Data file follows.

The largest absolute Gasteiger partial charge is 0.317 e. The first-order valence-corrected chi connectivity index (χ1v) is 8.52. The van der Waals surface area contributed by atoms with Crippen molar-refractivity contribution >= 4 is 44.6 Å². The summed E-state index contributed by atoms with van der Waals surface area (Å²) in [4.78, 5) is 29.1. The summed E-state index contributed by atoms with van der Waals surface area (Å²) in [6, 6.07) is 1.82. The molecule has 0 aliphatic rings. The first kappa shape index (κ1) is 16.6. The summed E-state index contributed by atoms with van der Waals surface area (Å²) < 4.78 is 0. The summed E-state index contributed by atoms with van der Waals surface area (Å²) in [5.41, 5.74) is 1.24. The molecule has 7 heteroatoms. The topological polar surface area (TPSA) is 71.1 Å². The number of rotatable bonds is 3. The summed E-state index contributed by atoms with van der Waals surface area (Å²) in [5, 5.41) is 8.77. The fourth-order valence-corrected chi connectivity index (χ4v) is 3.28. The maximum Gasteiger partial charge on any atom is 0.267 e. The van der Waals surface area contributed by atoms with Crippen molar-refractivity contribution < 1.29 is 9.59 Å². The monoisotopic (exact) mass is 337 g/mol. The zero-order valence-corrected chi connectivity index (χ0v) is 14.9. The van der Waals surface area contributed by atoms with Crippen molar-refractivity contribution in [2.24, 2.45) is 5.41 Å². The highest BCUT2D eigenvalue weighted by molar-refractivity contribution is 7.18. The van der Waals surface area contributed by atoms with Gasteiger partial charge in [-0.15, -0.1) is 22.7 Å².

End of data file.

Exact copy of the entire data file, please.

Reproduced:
The largest absolute Gasteiger partial charge is 0.317 e. The first-order valence-corrected chi connectivity index (χ1v) is 8.52. The van der Waals surface area contributed by atoms with Crippen molar-refractivity contribution >= 4 is 44.6 Å². The summed E-state index contributed by atoms with van der Waals surface area (Å²) in [4.78, 5) is 29.1. The summed E-state index contributed by atoms with van der Waals surface area (Å²) in [6, 6.07) is 1.82. The molecule has 0 aliphatic rings. The first kappa shape index (κ1) is 16.6. The summed E-state index contributed by atoms with van der Waals surface area (Å²) < 4.78 is 0. The summed E-state index contributed by atoms with van der Waals surface area (Å²) in [5.41, 5.74) is 1.24. The molecule has 7 heteroatoms. The topological polar surface area (TPSA) is 71.1 Å². The number of rotatable bonds is 3. The summed E-state index contributed by atoms with van der Waals surface area (Å²) in [5, 5.41) is 8.77. The fourth-order valence-corrected chi connectivity index (χ4v) is 3.28. The maximum Gasteiger partial charge on any atom is 0.267 e. The van der Waals surface area contributed by atoms with Crippen molar-refractivity contribution < 1.29 is 9.59 Å². The monoisotopic (exact) mass is 337 g/mol. The zero-order valence-corrected chi connectivity index (χ0v) is 14.9. The van der Waals surface area contributed by atoms with Crippen molar-refractivity contribution in [2.24, 2.45) is 5.41 Å². The highest BCUT2D eigenvalue weighted by molar-refractivity contribution is 7.18. The van der Waals surface area contributed by atoms with Gasteiger partial charge in [-0.15, -0.1) is 22.7 Å².